The world surely is becoming a more exciting place to be in, especially with a new discovery every single day. Now everything seems to be as easy as the click of a button.
With the rise of consumer level printers, the 3D printing industry is witnessing phenomenal amount of innovation. Every week, we are hearing about new applications of this awesome technology. The latest breaking news in the 3D printing industry is the invention of a new printing machine called “Mink”. The brain child behind this innovation is Grace Choi, a Harvard graduate.
Mink was first made public in the TechCrunch NY Disrupt Conference. In this conference, Grace Choi shared the concern that the make up industry charges a lot of premium from customers, for things which are basically free i.e. for the choice of different color shades. This inspired Choi to device a machine that enables the production of lipsticks or eye shadow makeup material in the color of your choice, with just one click on your computer.
Now, you might be wondering about the price for this “difficult to believe” innovation. To the surprise of most people, the printer is priced at a very low rate of $300 and the ink that is required to furnish the finished good will also be competitively priced. The colors will be abiding the standards of FDA. The next question will obviously be about the ease of operation. The operating procedure is not very difficult, though it can get a lot of UI tweaking to make it look much easier. If there is some color that you find attractive and would love to have a lipstick of eye-shadow of the same. You just need to procure the hex code of the color. Hex codes are codes that enables the computer to identify a particular color. The next step would be just paste the code in Photoshop or paint and fill the work page with that color. Now is the most interesting part, after you hit the print button you actually find a lipstick of eye shadow of the same color in 3D!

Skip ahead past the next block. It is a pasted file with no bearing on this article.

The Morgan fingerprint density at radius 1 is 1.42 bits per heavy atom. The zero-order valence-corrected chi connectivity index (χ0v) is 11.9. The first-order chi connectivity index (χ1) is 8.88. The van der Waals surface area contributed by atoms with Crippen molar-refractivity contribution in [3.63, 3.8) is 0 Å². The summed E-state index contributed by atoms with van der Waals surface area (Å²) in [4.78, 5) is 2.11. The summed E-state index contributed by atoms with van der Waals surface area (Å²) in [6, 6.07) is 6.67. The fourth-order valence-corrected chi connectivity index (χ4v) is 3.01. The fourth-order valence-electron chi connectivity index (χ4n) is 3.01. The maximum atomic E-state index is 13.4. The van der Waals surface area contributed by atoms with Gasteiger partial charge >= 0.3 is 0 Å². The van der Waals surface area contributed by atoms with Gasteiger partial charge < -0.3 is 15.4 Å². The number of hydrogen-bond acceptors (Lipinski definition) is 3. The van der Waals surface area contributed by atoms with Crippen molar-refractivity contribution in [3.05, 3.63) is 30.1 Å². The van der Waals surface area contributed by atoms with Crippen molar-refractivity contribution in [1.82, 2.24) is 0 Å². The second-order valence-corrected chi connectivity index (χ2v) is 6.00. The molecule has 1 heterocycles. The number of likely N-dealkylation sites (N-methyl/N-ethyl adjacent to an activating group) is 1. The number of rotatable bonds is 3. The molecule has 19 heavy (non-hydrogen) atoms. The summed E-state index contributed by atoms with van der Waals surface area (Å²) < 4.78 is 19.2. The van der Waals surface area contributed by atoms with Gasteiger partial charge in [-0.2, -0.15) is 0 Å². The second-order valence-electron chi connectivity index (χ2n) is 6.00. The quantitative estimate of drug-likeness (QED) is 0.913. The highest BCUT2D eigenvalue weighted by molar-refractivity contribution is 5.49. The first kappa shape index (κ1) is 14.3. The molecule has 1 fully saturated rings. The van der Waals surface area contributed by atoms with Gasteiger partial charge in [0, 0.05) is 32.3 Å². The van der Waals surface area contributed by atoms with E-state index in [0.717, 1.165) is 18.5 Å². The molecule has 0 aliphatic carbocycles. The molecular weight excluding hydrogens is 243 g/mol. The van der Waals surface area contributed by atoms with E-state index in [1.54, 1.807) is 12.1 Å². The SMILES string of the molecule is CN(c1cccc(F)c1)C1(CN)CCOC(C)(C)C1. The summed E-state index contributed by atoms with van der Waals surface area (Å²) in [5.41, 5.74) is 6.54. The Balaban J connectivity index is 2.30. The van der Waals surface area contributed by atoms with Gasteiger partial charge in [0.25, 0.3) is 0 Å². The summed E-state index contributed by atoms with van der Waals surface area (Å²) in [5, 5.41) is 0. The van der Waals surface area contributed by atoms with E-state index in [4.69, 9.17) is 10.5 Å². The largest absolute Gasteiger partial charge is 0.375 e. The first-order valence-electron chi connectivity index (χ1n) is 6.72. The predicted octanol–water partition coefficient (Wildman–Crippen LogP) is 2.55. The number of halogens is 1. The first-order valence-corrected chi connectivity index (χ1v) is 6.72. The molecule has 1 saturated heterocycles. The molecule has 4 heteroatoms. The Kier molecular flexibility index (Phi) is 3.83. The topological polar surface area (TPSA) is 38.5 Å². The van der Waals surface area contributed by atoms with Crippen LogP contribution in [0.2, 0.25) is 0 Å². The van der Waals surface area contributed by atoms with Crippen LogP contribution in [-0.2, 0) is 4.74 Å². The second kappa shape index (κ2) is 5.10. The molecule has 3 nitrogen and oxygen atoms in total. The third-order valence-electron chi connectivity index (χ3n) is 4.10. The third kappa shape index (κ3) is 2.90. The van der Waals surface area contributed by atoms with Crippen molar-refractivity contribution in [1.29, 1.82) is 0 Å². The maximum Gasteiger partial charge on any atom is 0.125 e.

According to Grace, the target audience of this product are girls from the age group of 13-21, who aren’t addicted to some branded product as of now and are free to experiment. Now there arises a contradiction. Girls who can afford this printer are those who might be addicted to a brand and the ones who do not have any brand loyalty and are open to experiment may not have the buying capacity. The other problem for this printer is a bit technical. The base that is used for the production of lipstick is thicker than that used for lighter materials like eye shadow or powder. The series of stumbling blocks don’t end here. The safety and the durability of the products is also questionable. With so many uncertainties, only time can tell us whether this idea is a hit or a flop!
But if Grace can smoothen out these basic issues with Mink, the bigshots of make up industry will have a major reason to worry.
Food printer is revolutionizing the way we prepare food ( Link )